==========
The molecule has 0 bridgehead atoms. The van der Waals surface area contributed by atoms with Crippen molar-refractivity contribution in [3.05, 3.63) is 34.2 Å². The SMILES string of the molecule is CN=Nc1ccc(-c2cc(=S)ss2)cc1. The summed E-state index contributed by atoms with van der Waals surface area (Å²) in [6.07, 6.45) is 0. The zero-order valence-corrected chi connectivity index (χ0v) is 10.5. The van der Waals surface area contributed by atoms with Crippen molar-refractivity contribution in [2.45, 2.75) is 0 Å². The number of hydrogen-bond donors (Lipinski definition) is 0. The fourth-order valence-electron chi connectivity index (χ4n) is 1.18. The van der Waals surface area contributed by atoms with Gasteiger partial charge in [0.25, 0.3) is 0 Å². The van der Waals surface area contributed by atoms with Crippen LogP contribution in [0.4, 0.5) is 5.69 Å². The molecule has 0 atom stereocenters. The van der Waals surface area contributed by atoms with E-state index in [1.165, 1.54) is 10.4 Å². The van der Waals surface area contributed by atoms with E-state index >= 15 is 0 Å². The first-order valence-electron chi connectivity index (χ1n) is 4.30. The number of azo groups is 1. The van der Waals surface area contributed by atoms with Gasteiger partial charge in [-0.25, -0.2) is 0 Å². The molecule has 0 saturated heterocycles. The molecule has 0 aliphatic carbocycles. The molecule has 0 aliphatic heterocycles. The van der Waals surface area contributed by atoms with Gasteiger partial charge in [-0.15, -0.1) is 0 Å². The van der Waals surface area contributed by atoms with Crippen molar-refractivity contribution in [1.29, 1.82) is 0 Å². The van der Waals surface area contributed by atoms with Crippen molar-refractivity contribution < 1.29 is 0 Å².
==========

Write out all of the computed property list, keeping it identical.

The molecule has 0 bridgehead atoms. The van der Waals surface area contributed by atoms with Crippen molar-refractivity contribution in [3.05, 3.63) is 34.2 Å². The SMILES string of the molecule is CN=Nc1ccc(-c2cc(=S)ss2)cc1. The summed E-state index contributed by atoms with van der Waals surface area (Å²) in [6.07, 6.45) is 0. The zero-order valence-corrected chi connectivity index (χ0v) is 10.5. The van der Waals surface area contributed by atoms with Crippen molar-refractivity contribution in [2.45, 2.75) is 0 Å². The number of hydrogen-bond donors (Lipinski definition) is 0. The fourth-order valence-electron chi connectivity index (χ4n) is 1.18. The van der Waals surface area contributed by atoms with Gasteiger partial charge in [0.25, 0.3) is 0 Å². The van der Waals surface area contributed by atoms with Crippen LogP contribution in [0.4, 0.5) is 5.69 Å². The molecule has 0 atom stereocenters. The van der Waals surface area contributed by atoms with E-state index in [1.165, 1.54) is 10.4 Å². The van der Waals surface area contributed by atoms with E-state index >= 15 is 0 Å². The first-order valence-electron chi connectivity index (χ1n) is 4.30. The number of azo groups is 1. The van der Waals surface area contributed by atoms with Gasteiger partial charge in [-0.25, -0.2) is 0 Å². The molecule has 0 saturated heterocycles. The molecule has 0 aliphatic carbocycles. The molecule has 0 aliphatic heterocycles. The van der Waals surface area contributed by atoms with Gasteiger partial charge in [-0.15, -0.1) is 0 Å². The van der Waals surface area contributed by atoms with Crippen molar-refractivity contribution in [1.29, 1.82) is 0 Å². The van der Waals surface area contributed by atoms with Crippen molar-refractivity contribution < 1.29 is 0 Å².